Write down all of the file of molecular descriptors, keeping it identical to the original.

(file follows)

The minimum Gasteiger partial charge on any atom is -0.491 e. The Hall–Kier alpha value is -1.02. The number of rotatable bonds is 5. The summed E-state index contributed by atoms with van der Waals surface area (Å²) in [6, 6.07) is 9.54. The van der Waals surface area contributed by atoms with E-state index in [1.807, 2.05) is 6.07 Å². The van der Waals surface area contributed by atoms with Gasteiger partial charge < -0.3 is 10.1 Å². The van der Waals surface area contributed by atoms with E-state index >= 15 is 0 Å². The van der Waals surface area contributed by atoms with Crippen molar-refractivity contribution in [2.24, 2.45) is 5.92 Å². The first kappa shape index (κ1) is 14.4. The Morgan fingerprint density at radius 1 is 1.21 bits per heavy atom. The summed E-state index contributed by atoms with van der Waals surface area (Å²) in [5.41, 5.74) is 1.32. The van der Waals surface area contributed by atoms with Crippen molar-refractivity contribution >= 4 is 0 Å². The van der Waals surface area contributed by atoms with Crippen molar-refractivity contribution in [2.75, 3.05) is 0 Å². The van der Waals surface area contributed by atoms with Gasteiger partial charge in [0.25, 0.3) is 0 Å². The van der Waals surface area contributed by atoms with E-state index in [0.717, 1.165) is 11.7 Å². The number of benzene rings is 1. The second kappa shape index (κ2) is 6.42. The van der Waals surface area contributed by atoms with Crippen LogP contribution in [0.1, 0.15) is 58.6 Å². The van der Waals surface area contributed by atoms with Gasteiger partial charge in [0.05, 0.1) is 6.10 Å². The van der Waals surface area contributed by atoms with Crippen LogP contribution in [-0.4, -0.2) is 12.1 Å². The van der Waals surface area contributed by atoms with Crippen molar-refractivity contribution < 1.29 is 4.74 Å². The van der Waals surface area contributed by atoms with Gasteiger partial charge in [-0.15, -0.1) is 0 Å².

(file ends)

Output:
The minimum Gasteiger partial charge on any atom is -0.491 e. The Hall–Kier alpha value is -1.02. The number of rotatable bonds is 5. The summed E-state index contributed by atoms with van der Waals surface area (Å²) in [6, 6.07) is 9.54. The van der Waals surface area contributed by atoms with E-state index in [1.807, 2.05) is 6.07 Å². The van der Waals surface area contributed by atoms with Gasteiger partial charge < -0.3 is 10.1 Å². The van der Waals surface area contributed by atoms with E-state index >= 15 is 0 Å². The van der Waals surface area contributed by atoms with Crippen molar-refractivity contribution in [2.24, 2.45) is 5.92 Å². The first kappa shape index (κ1) is 14.4. The Morgan fingerprint density at radius 1 is 1.21 bits per heavy atom. The summed E-state index contributed by atoms with van der Waals surface area (Å²) in [5.41, 5.74) is 1.32. The van der Waals surface area contributed by atoms with Crippen molar-refractivity contribution >= 4 is 0 Å². The van der Waals surface area contributed by atoms with Crippen molar-refractivity contribution in [2.75, 3.05) is 0 Å². The van der Waals surface area contributed by atoms with Gasteiger partial charge in [0.25, 0.3) is 0 Å². The van der Waals surface area contributed by atoms with E-state index in [0.717, 1.165) is 11.7 Å². The number of benzene rings is 1. The second kappa shape index (κ2) is 6.42. The van der Waals surface area contributed by atoms with Crippen LogP contribution in [0.1, 0.15) is 58.6 Å². The van der Waals surface area contributed by atoms with Gasteiger partial charge in [0.05, 0.1) is 6.10 Å². The van der Waals surface area contributed by atoms with Crippen LogP contribution in [-0.4, -0.2) is 12.1 Å². The van der Waals surface area contributed by atoms with Crippen molar-refractivity contribution < 1.29 is 4.74 Å². The van der Waals surface area contributed by atoms with Gasteiger partial charge in [-0.15, -0.1) is 0 Å².